‘Apps on prescription’ – could new payment models unlock the benefits of digital tools for the NHS?

July 12, 2021


Post Title

Many people are looking to digital tools and apps to revolutionise the way health and care is delivered, including facilitating an increased emphasis of supported self-management by patients. With a number of promising digital innovations becoming available for use and a rapidly developing evidence base, the future looks bright. However, as Programme Director Lesley Soden writes, could the practical issue of payment risk putting up a roadblock to progress?

Like many people, I use a handful of health and wellbeing apps on my phone – some of which come with a subscription fee. With these fees often only amounting to a few pounds a month, it wasn’t until I sat down to write this blog that I really added up how much I was spending. It turns out digital health technology doesn’t come cheap!

To take a fairly typical example, someone using a selection of the most popular apps and digital tools to eat healthily, manage their weight, keep active, stop smoking, help managing their anxiety and address sleeping problems could easily tot up an annual spend approaching £400.

Whilst these digital apps and tools are a boon for some of us, we shouldn’t forget that a significant proportion of the population are currently priced out of accessing health and wellbeing support in this way.

Health inequalities related to socioeconomic factors and household income are nothing new.

The gap in life expectancy between the most and least deprived areas of England has significantly widened in recent years. People in the most deprived areas were four times more likely to die prematurely from cardiovascular diseases and 2.2 times more likely to die from cancer than people living in the least deprived area. The relative inequality gap in suicide rates is still almost twice as high in the most deprived areas compared with the least.[1]

Grasping the nettle

Last September, the Health Innovation Network hosted a roundtable to look at the urgent need for new payment models for digital tools, including the viability of an ‘apps on prescription’ approach. We developed a number of proposals with senior stakeholders in the NHS and social care landscape for how to tackle the financial and practical aspects of how these digital solutions are to be purchased and paid for.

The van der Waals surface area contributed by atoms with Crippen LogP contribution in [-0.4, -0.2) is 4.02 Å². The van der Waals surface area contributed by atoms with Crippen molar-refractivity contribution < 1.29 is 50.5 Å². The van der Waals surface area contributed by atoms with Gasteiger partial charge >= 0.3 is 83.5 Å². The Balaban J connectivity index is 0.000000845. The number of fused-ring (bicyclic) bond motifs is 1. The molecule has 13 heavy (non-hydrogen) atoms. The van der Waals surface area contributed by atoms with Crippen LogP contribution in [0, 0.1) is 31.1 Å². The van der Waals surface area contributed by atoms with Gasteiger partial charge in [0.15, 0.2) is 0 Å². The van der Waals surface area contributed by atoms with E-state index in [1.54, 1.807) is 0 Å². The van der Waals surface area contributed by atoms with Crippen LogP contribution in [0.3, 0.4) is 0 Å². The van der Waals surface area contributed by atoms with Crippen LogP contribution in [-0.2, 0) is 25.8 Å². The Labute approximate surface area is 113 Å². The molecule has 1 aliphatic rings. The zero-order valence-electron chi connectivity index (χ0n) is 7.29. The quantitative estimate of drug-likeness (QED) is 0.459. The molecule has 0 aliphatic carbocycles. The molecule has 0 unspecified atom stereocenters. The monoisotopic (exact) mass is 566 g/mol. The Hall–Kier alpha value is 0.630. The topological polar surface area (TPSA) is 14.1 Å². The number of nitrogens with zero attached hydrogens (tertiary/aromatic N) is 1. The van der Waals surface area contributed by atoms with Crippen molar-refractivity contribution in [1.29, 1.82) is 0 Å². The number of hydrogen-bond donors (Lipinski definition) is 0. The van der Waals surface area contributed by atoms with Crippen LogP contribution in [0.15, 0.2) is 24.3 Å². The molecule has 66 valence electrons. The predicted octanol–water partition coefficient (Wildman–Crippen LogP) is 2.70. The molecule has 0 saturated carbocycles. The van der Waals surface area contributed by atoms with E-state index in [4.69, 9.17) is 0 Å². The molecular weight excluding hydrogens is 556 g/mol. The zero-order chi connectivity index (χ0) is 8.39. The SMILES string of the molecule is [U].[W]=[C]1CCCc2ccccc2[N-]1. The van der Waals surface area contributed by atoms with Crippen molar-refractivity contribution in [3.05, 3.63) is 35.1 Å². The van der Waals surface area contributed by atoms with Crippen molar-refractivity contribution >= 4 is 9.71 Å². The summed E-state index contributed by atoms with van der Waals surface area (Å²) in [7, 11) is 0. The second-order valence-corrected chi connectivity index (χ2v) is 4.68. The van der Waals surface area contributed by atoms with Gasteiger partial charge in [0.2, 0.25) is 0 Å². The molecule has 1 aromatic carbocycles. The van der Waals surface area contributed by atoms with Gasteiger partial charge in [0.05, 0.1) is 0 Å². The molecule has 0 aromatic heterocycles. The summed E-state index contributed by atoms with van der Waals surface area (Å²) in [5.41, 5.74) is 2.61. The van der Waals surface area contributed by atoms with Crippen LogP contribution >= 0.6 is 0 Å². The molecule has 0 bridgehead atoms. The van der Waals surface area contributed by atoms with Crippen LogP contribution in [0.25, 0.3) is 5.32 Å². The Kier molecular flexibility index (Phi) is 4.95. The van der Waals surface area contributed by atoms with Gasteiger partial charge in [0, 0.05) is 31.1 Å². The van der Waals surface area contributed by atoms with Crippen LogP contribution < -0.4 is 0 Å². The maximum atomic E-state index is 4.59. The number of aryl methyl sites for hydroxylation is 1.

It does not seem fair that digital solutions that could address significant population-level health challenges are only available if the individual pays for them. In some parts of the country, access to digital solutions are starting to be funded[2] however these examples are rare. Does it seem right that the privileged few can afford apps to the keep themselves healthy, but those individuals who are economically challenged aren’t able to access them?

Why can I get medicine prescribed by my GP but not a digital app that would help with losing weight? If I pay £9 for each medicine prescribed, why can’t I be prescribed an app in the same way? If a GP could prescribe evidence-based apps for their patients who are exempt from prescription charges we could take a bold step towards ‘levelling up’ preventative healthcare[3].

Unlocking the potential of digital apps and tools

With Covid-19 worsening the digital divide and health inequalities in general, now is the perfect time for the NHS to be taking advantage of the digital solutions that keep people engaged and change their health behaviour. There is a wealth of evidence that shows that digital solutions can contribute towards prevention of ill health or better management of a long term disease[4].